Course of Study
1.1.1: Experiment with transformations in the plane.
G-CO.1: Students will: Know precise definitions of angle, circle, perpendicular line, parallel line, and line segment based on the undefined notions of point, line, distance along a line, and distance around a circular arc.
G-CO.2: Students will: Represent transformations in the plane using, e.g., transparencies and geometry software; describe transformations as functions that take points in the plane as inputs and give other points as outputs. Compare transformations that preserve distance and angle to those that do not (e.g., translation versus horizontal stretch).
G-CO.3: Students will: Given a rectangle, parallelogram, trapezoid, or regular polygon, describe the rotations and reflections that carry it onto itself.
G-CO.4: Students will: Develop definitions of rotations, reflections, and translations in terms of angles, circles, perpendicular lines, parallel lines, and line segments.
G-CO.5: Students will: Given a geometric figure and a rotation, reflection, or translation, draw the transformed figure using, e.g., graph paper, tracing paper, or geometry software. Specify a sequence of transformations that will carry a given figure onto another.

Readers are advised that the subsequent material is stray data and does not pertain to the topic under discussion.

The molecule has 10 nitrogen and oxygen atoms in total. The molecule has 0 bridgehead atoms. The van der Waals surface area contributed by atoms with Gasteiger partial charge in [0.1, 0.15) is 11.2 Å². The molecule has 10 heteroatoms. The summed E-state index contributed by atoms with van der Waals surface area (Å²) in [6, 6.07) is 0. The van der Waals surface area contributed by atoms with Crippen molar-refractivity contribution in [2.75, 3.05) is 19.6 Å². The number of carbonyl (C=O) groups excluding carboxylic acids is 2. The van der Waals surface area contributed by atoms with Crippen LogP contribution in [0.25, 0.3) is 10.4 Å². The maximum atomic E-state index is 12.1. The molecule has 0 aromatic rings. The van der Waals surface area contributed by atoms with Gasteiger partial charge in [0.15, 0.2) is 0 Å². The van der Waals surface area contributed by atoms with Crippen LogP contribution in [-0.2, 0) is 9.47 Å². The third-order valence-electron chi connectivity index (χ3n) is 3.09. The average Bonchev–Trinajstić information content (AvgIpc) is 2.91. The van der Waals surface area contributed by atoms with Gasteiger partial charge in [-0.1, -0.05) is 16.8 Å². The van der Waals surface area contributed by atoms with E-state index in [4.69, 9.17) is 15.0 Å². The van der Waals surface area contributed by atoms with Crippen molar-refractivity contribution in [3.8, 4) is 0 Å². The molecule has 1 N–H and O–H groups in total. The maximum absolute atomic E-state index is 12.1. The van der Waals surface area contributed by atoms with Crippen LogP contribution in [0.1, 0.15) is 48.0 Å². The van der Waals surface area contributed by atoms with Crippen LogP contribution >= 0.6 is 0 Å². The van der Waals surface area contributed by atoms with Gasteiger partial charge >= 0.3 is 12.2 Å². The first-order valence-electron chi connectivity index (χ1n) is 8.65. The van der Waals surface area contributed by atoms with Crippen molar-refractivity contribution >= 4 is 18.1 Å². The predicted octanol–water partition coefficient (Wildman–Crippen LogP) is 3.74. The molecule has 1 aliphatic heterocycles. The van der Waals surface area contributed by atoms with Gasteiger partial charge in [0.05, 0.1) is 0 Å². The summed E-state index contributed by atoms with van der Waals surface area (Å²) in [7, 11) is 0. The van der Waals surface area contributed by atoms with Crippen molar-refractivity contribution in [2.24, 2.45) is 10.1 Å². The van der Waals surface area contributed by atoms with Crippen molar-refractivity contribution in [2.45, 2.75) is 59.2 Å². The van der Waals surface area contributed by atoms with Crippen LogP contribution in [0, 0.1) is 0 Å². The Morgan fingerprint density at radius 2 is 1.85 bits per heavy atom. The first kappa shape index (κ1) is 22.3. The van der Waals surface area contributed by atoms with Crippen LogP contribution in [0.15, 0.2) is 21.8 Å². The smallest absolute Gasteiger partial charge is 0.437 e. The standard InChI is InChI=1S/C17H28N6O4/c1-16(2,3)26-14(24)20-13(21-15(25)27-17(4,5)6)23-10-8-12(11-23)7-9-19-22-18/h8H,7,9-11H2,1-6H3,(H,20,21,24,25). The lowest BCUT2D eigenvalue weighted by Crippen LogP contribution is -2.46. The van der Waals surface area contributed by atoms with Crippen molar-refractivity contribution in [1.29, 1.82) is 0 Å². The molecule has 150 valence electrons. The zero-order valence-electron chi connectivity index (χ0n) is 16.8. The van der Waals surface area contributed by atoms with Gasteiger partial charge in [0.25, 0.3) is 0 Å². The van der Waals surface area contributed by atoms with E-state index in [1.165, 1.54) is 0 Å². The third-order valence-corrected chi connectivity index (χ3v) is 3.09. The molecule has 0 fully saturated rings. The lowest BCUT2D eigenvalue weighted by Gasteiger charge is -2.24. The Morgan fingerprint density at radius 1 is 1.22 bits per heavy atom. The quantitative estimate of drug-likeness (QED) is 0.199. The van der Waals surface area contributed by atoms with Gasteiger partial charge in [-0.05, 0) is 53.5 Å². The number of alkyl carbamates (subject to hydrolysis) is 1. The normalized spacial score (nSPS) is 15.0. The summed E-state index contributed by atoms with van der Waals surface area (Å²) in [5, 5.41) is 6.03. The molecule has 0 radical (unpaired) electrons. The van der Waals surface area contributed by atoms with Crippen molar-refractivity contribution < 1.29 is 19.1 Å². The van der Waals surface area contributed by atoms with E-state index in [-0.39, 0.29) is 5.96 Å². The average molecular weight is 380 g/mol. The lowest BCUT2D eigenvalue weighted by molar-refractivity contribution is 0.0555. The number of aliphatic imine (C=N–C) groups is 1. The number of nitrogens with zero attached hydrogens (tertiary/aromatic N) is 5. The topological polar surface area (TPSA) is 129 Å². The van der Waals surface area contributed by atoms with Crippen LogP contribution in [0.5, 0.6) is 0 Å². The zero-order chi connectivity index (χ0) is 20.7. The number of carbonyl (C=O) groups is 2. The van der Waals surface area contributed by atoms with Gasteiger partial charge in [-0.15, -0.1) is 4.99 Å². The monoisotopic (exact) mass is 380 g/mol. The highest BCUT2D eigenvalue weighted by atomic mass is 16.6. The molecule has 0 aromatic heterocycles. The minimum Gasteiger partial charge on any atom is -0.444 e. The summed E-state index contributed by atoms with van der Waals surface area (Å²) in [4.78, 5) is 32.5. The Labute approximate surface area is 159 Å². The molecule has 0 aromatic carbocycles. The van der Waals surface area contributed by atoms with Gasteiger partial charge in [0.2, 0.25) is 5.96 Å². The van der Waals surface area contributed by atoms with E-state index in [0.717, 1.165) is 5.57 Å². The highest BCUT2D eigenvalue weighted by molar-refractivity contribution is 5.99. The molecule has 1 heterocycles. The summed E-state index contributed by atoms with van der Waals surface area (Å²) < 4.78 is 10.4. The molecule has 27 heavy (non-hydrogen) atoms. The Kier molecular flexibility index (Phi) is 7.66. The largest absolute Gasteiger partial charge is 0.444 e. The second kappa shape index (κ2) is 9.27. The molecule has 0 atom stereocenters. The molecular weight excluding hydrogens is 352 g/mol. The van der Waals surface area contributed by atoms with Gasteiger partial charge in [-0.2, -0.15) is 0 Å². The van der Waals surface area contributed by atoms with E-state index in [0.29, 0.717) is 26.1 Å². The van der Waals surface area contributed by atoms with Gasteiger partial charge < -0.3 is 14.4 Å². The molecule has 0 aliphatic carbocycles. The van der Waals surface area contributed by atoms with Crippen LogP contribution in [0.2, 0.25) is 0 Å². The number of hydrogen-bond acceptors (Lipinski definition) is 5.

1.1.2: Understand congruence in terms of rigid motions.
G-CO.6: Students will: Use geometric descriptions of rigid motions to transform figures and to predict the effect of a given rigid motion on a given figure; given two figures, use the definition of congruence in terms of rigid motions to decide if they are congruent.
G-CO.7: Students will: Use the definition of congruence in terms of rigid motions to show that two triangles are congruent if and only if corresponding pairs of sides and corresponding pairs of angles are congruent.
G-CO.8: Students will: Explain how the criteria for triangle congruence, angle-side-angle (ASA), side-angle-side (SAS), and side-side-side (SSS), follow from the definition of congruence in terms of rigid motions.
1.1.3: Prove geometric theorems.
G-CO.9: Students will: Prove theorems about lines and angles.
G-CO.10: Students will: Prove theorems about triangles.
G-CO.11: Students will: Prove theorems about parallelograms.
1.1.4: Make geometric constructions.
G-CO.12: Students will: Make formal geometric constructions with a variety of tools and methods such as compass and straightedge, string, reflective devices, paper folding, and dynamic geometric software.